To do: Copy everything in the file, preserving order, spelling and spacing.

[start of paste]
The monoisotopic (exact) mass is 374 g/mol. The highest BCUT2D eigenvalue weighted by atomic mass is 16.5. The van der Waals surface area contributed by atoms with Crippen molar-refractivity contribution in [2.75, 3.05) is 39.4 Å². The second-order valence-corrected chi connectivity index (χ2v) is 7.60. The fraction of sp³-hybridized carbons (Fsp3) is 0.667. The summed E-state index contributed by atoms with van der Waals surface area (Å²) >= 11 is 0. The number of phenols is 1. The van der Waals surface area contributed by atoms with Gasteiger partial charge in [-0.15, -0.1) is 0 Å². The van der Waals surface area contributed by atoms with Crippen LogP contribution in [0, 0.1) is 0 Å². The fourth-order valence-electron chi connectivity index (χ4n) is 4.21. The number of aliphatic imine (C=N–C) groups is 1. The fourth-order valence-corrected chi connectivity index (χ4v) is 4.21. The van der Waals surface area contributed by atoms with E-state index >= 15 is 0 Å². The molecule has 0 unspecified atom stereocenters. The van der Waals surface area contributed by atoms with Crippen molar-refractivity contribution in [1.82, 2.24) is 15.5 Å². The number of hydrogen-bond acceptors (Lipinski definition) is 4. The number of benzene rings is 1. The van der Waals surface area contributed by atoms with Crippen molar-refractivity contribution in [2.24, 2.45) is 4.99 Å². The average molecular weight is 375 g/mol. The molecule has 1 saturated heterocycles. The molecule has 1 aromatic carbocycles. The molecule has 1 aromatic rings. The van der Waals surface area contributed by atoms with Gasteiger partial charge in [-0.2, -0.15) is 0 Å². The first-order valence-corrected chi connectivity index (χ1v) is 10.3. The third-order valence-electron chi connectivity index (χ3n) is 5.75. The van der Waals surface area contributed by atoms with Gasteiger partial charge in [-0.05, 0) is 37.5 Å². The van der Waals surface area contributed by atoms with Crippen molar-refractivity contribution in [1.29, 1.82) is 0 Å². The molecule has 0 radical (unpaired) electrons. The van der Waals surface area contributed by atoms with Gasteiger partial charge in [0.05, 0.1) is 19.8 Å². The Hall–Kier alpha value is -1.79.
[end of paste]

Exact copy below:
The monoisotopic (exact) mass is 374 g/mol. The highest BCUT2D eigenvalue weighted by atomic mass is 16.5. The van der Waals surface area contributed by atoms with Crippen molar-refractivity contribution in [2.75, 3.05) is 39.4 Å². The second-order valence-corrected chi connectivity index (χ2v) is 7.60. The fraction of sp³-hybridized carbons (Fsp3) is 0.667. The summed E-state index contributed by atoms with van der Waals surface area (Å²) >= 11 is 0. The number of phenols is 1. The van der Waals surface area contributed by atoms with Gasteiger partial charge in [-0.15, -0.1) is 0 Å². The van der Waals surface area contributed by atoms with Crippen LogP contribution in [0, 0.1) is 0 Å². The fourth-order valence-electron chi connectivity index (χ4n) is 4.21. The number of aliphatic imine (C=N–C) groups is 1. The fourth-order valence-corrected chi connectivity index (χ4v) is 4.21. The van der Waals surface area contributed by atoms with E-state index >= 15 is 0 Å². The molecule has 0 unspecified atom stereocenters. The van der Waals surface area contributed by atoms with Crippen molar-refractivity contribution in [1.82, 2.24) is 15.5 Å². The number of hydrogen-bond acceptors (Lipinski definition) is 4. The number of benzene rings is 1. The van der Waals surface area contributed by atoms with Crippen molar-refractivity contribution in [2.24, 2.45) is 4.99 Å². The average molecular weight is 375 g/mol. The molecule has 1 saturated heterocycles. The molecule has 1 aromatic carbocycles. The molecule has 1 aromatic rings. The van der Waals surface area contributed by atoms with Gasteiger partial charge in [-0.2, -0.15) is 0 Å². The first-order valence-corrected chi connectivity index (χ1v) is 10.3. The third-order valence-electron chi connectivity index (χ3n) is 5.75. The van der Waals surface area contributed by atoms with Gasteiger partial charge in [-0.05, 0) is 37.5 Å². The van der Waals surface area contributed by atoms with Crippen molar-refractivity contribution in [1.29, 1.82) is 0 Å². The molecule has 0 radical (unpaired) electrons. The van der Waals surface area contributed by atoms with Gasteiger partial charge in [0.05, 0.1) is 19.8 Å². The Hall–Kier alpha value is -1.79.